Aug 13 2021
Aug 13

One of the problems in Drupal core "out of the box" is that you can pretty much use anything you want for a password.  And while your business might have a policy against weak passwords if Drupal doesn't enforce them, well, you know how people are. I get this question in training all the time, "How can we make users have strong passwords?" 

In this video, I want to talk about forcing strong passwords in Drupal 8 and 9. The solution is the Better Passwords module.

Keep reading to learn!

Hi and welcome to OSTips from OSTraining. My name is Rod Martin.

The Better Passwords module requires the installation of the zxcvn-php library, but if you install it with Composer, Composer will take care of that for you.  Here's the Composer command given in the directions right below, so that's really handy.

strong Passwords in Drupal 9 

  • install using the Composer command
  • click Configure link

strong Passwords in Drupal 9That takes you to Config >> People and passwords where you can set up:

  1. the minimum passphrase length
  2. how strong you want the passphrase to be (strongest/ strong/ moderate/ weak/ don't check)
  3. whether to allow Auto-generate passwords for new users when added by administrators

Auto-generate is a really nice feature, and for most business Drupal sites, this is exactly how their users get added.

 strong Passwords for Drupal 9

  • head over to People
  • click + Add user button

You'll see that the auto-generate password is checked for me.

If I click Create new account on a real site, that password would have been sent to the user.

strong Passwords in Drupal 9

What does it look like when we don't do that? Let's add another user and find out.

I'm going to

  1. uncheck auto-generate password
  2. put in a terrible password so the strength is weak even though they match

Now, If we try and create that password, it's going to tell us that it needs to be at least 8 characters long.  Let's try that again with a different password that is at least 8 characters long. And that says Fair, but that I've used the word "Admin" three times.  It's going say, "Sorry that's repetitive. It's not strong enough.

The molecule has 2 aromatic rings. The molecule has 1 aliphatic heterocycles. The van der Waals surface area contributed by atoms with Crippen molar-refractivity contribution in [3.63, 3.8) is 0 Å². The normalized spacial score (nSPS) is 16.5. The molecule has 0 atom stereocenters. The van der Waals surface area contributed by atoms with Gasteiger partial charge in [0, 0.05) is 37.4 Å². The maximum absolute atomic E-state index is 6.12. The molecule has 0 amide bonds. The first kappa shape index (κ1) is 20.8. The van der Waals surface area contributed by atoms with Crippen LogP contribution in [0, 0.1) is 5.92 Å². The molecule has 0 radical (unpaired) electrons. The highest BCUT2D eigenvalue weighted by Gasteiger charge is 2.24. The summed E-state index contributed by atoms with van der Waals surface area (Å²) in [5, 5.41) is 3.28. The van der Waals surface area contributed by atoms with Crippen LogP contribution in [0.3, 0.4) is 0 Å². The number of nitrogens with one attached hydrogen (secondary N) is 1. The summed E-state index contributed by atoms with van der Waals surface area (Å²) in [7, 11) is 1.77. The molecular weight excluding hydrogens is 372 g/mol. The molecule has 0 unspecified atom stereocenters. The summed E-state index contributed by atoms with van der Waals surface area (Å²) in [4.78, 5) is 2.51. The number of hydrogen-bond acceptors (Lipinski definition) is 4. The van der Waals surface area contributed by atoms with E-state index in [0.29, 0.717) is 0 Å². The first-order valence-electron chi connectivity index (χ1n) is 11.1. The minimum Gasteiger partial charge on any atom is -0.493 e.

strongPasswords5

Now let's type in a good password: at least 8 characters long with no repitition.  We get a password strength of Strong. We even get the strength indicator in the Confirmation dialog.

strong Passwords for Drupal 9

All right, so that was actually pretty simple. Thanks for joining us today. My name is Rod Martin, and this has been OSTips from OSTraining.

[embedded content]


About the author

Rod holds two masters degrees and has been training people how to do "things" for over 25 years. Originally from Australia, he grew up in Canada and now resides just outside Cincinnati, Ohio.
Aug 13 2021
Aug 13

What makes Drupal website development the best CMS for SEO-friendly websites? It is the Drupal modules that make it a robust system to achieve top search engine ranking. Here let's see how Drupal can control all the elements of web pages with the help of its already installed automation tools.

There has been a change in consumer behavior that has led to a shift in business strategies. Businesses are using their website as a means of collecting high-quality leads. Drupal is the CMS of choice for most feature-rich websites. It has a modular design that allows easy addition of features through the installation of necessary modules.

Drupal can be used to build any website, be it an e-commerce website or a corporate website. The CMS allows creating features and will enable you to implement your strategies with ease. When you are undertaking Drupal website development, you must also ensure that the SEO best practices are being followed. It will help to enhance mindshare and brand recall that will eventually lead to a higher conversion rate.

Drupal is the Ideal CMS for your Website